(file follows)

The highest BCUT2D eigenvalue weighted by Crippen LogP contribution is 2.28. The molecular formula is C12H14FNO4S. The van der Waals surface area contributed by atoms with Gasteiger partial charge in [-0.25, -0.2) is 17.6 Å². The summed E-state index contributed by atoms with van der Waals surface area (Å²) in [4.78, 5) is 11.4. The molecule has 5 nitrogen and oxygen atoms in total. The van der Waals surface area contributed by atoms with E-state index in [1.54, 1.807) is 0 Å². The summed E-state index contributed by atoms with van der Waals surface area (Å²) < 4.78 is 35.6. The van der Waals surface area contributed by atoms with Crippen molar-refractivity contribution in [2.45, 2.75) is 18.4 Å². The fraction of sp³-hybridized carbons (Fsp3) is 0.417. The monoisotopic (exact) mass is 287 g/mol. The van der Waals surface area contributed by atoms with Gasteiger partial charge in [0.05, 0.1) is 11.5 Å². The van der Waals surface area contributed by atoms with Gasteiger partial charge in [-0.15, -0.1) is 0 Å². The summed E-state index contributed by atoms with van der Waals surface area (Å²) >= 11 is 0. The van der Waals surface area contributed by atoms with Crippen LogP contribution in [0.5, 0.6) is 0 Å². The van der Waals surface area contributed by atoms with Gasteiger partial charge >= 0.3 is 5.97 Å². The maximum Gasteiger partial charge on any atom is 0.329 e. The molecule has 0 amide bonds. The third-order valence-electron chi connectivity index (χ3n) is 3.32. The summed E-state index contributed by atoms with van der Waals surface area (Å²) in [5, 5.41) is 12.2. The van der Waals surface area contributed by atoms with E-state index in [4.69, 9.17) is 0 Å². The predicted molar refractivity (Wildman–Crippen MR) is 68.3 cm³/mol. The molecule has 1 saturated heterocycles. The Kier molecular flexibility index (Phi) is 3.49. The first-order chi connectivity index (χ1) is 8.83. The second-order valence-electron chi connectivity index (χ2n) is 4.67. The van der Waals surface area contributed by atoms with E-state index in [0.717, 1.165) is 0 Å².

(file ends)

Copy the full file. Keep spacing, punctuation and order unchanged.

The highest BCUT2D eigenvalue weighted by Crippen LogP contribution is 2.28. The molecular formula is C12H14FNO4S. The van der Waals surface area contributed by atoms with Gasteiger partial charge in [-0.25, -0.2) is 17.6 Å². The summed E-state index contributed by atoms with van der Waals surface area (Å²) in [4.78, 5) is 11.4. The molecule has 5 nitrogen and oxygen atoms in total. The van der Waals surface area contributed by atoms with E-state index in [1.54, 1.807) is 0 Å². The summed E-state index contributed by atoms with van der Waals surface area (Å²) < 4.78 is 35.6. The van der Waals surface area contributed by atoms with Crippen molar-refractivity contribution in [2.45, 2.75) is 18.4 Å². The fraction of sp³-hybridized carbons (Fsp3) is 0.417. The monoisotopic (exact) mass is 287 g/mol. The van der Waals surface area contributed by atoms with Gasteiger partial charge in [0.05, 0.1) is 11.5 Å². The van der Waals surface area contributed by atoms with Gasteiger partial charge in [-0.15, -0.1) is 0 Å². The summed E-state index contributed by atoms with van der Waals surface area (Å²) >= 11 is 0. The van der Waals surface area contributed by atoms with Crippen LogP contribution in [0.5, 0.6) is 0 Å². The van der Waals surface area contributed by atoms with Gasteiger partial charge >= 0.3 is 5.97 Å². The maximum Gasteiger partial charge on any atom is 0.329 e. The molecule has 0 amide bonds. The third-order valence-electron chi connectivity index (χ3n) is 3.32. The summed E-state index contributed by atoms with van der Waals surface area (Å²) in [5, 5.41) is 12.2. The van der Waals surface area contributed by atoms with E-state index in [4.69, 9.17) is 0 Å². The predicted molar refractivity (Wildman–Crippen MR) is 68.3 cm³/mol. The molecule has 1 saturated heterocycles. The Kier molecular flexibility index (Phi) is 3.49. The first-order chi connectivity index (χ1) is 8.83. The second-order valence-electron chi connectivity index (χ2n) is 4.67. The van der Waals surface area contributed by atoms with E-state index in [0.717, 1.165) is 0 Å².